These days, it’s easy to find reason to fret about a horse’s neurological health. Diseases of the nervous system certainly are not new, but with the increased attention paid to equine protozoal myeloencephalitis (EPM), it doesn’t take much for a conscientious caretaker’s mind to start spinning. Every stumble or odd step can be misinterpreted as a sign of serious illness. Even the comments of a judge or trainer who’s a stickler for absolutely regular paces can make you wonder whether something is neurologically awry with your less-than-perfect horse.
The best way to put your mind at ease is to familiarize yourself with the responses of the normal equine nervous system. You can do this by performing a few simple tests that measure strength, the acuteness of your horse’s senses and his coordination–all indicators of neurological health. Don’t wait until you suspect trouble to test your horse; knowing his “normal” reactions is important for comparison’s sake later on. If your findings seem to indicate that something may be wrong, call your veterinarian to perform a complete diagnostic work-up. You’ll also want him to examine your horse if you notice these signs of neurological disease:
- persistent drooping of one side of the lip or noticeable slackness in one ear
- uneven sweating patterns
- unusual behavior, such as head-pressing or circling
- a consistently unusual stance or odd posture.
Sight Use the “menace” test–a controlled poking motion made toward an eye–to check your horse’s vision. When it is normal, he’ll shut his eyelid and perhaps move his head as the finger comes to within an inch of the eye. A horse who doesn’t flinch may have impaired vision. Note: Don’t wave your hand in front of the eye. The rush of air alone will cause your horse to blink.
Sensation 1. Gently touch various places on your horse’s head with the tip of a pencil. A healthy horse will flinch slightly with each touch. No reaction may indicate damage to the nerves that serve that particular spot.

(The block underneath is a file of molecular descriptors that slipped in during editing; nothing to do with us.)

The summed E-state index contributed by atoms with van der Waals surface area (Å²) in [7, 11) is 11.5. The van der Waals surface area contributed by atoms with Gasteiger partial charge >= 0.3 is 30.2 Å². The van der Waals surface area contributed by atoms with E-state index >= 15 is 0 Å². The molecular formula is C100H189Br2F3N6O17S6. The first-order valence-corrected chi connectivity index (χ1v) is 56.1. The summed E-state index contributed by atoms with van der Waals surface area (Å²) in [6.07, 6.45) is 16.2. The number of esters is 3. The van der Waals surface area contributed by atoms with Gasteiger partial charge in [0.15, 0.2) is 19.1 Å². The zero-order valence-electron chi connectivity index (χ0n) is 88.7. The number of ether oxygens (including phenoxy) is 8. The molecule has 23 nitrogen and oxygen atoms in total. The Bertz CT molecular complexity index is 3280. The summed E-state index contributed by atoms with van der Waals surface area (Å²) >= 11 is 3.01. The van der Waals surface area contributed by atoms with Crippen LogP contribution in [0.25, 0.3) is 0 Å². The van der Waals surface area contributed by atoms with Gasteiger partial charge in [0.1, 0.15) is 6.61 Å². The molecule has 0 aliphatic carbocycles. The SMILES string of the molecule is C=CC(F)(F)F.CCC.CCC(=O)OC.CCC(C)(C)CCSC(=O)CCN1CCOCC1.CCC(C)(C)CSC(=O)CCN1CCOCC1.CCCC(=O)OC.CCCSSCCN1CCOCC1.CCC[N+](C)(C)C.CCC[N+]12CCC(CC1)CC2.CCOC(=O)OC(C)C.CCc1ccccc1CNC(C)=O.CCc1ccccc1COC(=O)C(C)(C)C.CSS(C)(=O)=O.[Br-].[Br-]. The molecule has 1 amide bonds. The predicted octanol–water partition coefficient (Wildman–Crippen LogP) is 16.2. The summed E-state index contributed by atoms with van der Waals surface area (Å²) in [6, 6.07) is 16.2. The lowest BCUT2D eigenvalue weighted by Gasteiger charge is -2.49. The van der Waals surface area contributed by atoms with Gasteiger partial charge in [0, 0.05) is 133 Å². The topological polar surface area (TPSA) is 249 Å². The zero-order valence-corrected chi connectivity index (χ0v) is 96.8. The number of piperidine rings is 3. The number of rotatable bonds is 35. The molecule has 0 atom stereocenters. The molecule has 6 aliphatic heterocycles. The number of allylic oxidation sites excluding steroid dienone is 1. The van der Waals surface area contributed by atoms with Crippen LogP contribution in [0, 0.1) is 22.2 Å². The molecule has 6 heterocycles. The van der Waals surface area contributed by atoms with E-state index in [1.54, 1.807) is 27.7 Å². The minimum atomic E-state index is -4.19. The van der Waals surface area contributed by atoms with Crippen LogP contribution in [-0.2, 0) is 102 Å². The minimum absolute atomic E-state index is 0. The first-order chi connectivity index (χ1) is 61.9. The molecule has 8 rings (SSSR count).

2. Use the pencil tip to trace a line from ears to tail. Press firmly and move the pencil slowly, watching your horse’s reaction. A normal horse will move away from the pressure and twitch his “fly shaker” muscles. No reaction may point to a neurological malfunction.
3a. Run the pencil’s eraser firmly along the horse’s topline, looking for him to reflexively “sink” under the pressure.
3b. Then, run the eraser along the midline of his belly, watching for him to “lift” his back. A horse who doesn’t react to one or both tests may not feel the eraser or may lack sufficient muscle function to respond.
Strength 1. Take hold of your horse’s tongue, being careful not to put your fingers in harm’s way. A healthy horse’s tongue is surprisingly strong and difficult to grasp. A weak tongue can signal nerve damage or slow muscle paralysis.
2. To evaluate the strength of your horse’s hindquarters, grab his tail near the dock and lift. A healthy horse will resist, with one possible exception: Mares in heat may not fuss at all. A tail that is easy to lift may indicate weakness caused by neurological disease.
Coordination 1. Lift the horse’s head as high as you can and ask him to back up. Backing with a raised head is somewhat difficult, but a neurologically normal horse will be able to do it. If he staggers, refuses to back or sinks on his hind legs, he may be suffering from nervous-system damage.
2. Enlist the aid of a helper to hold your horse’s head and keep him from walking forward. Now push him on the shoulder and hindquarters to move him sideways. A healthy horse easily will step over, either crossing his legs or stepping with the far legs first. A horse whose nervous system is impaired will be unable to coordinate his legs to step over smoothly.
3. To test overall coordination, turn the horse in a very small circle. Hold the lead rope in one hand and use your other hand to push his hindquarters over. Make one or two complete circles and then repeat the test, turning the horse in the other direction.
A normal horse will step regularly around the circle, crossing his legs. He won’t step on his own feet, lose his balance or stagger.
This article originally appeared in the October 1999 issue of EQUUS magazine.